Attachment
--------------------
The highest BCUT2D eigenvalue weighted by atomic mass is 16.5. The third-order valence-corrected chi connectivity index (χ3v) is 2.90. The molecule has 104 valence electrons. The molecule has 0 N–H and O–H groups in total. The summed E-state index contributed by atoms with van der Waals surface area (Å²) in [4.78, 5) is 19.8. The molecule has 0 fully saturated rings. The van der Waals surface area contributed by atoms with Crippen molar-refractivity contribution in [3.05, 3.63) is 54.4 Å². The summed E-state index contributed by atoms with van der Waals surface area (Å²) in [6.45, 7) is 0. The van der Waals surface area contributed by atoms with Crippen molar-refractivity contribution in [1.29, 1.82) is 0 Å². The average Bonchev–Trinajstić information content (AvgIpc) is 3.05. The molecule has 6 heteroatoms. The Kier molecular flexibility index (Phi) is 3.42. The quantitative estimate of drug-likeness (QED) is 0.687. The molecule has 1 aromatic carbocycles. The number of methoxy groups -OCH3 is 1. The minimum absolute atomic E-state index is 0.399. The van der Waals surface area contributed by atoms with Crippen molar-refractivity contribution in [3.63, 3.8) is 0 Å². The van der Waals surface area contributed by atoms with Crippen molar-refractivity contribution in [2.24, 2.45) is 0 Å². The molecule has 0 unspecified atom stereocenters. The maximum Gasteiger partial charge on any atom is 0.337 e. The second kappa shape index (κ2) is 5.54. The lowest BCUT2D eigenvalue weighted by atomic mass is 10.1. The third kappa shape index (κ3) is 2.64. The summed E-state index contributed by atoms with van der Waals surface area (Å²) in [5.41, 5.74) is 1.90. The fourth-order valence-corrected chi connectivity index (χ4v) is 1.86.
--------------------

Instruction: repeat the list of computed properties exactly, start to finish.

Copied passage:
The highest BCUT2D eigenvalue weighted by atomic mass is 16.5. The third-order valence-corrected chi connectivity index (χ3v) is 2.90. The molecule has 104 valence electrons. The molecule has 0 N–H and O–H groups in total. The summed E-state index contributed by atoms with van der Waals surface area (Å²) in [4.78, 5) is 19.8. The molecule has 0 fully saturated rings. The van der Waals surface area contributed by atoms with Crippen molar-refractivity contribution in [3.05, 3.63) is 54.4 Å². The summed E-state index contributed by atoms with van der Waals surface area (Å²) in [6.45, 7) is 0. The van der Waals surface area contributed by atoms with Crippen molar-refractivity contribution in [1.29, 1.82) is 0 Å². The average Bonchev–Trinajstić information content (AvgIpc) is 3.05. The molecule has 6 heteroatoms. The Kier molecular flexibility index (Phi) is 3.42. The quantitative estimate of drug-likeness (QED) is 0.687. The molecule has 1 aromatic carbocycles. The number of methoxy groups -OCH3 is 1. The minimum absolute atomic E-state index is 0.399. The van der Waals surface area contributed by atoms with Crippen molar-refractivity contribution in [3.63, 3.8) is 0 Å². The van der Waals surface area contributed by atoms with Crippen molar-refractivity contribution in [2.24, 2.45) is 0 Å². The molecule has 0 unspecified atom stereocenters. The maximum Gasteiger partial charge on any atom is 0.337 e. The second kappa shape index (κ2) is 5.54. The lowest BCUT2D eigenvalue weighted by atomic mass is 10.1. The third kappa shape index (κ3) is 2.64. The summed E-state index contributed by atoms with van der Waals surface area (Å²) in [5.41, 5.74) is 1.90. The fourth-order valence-corrected chi connectivity index (χ4v) is 1.86.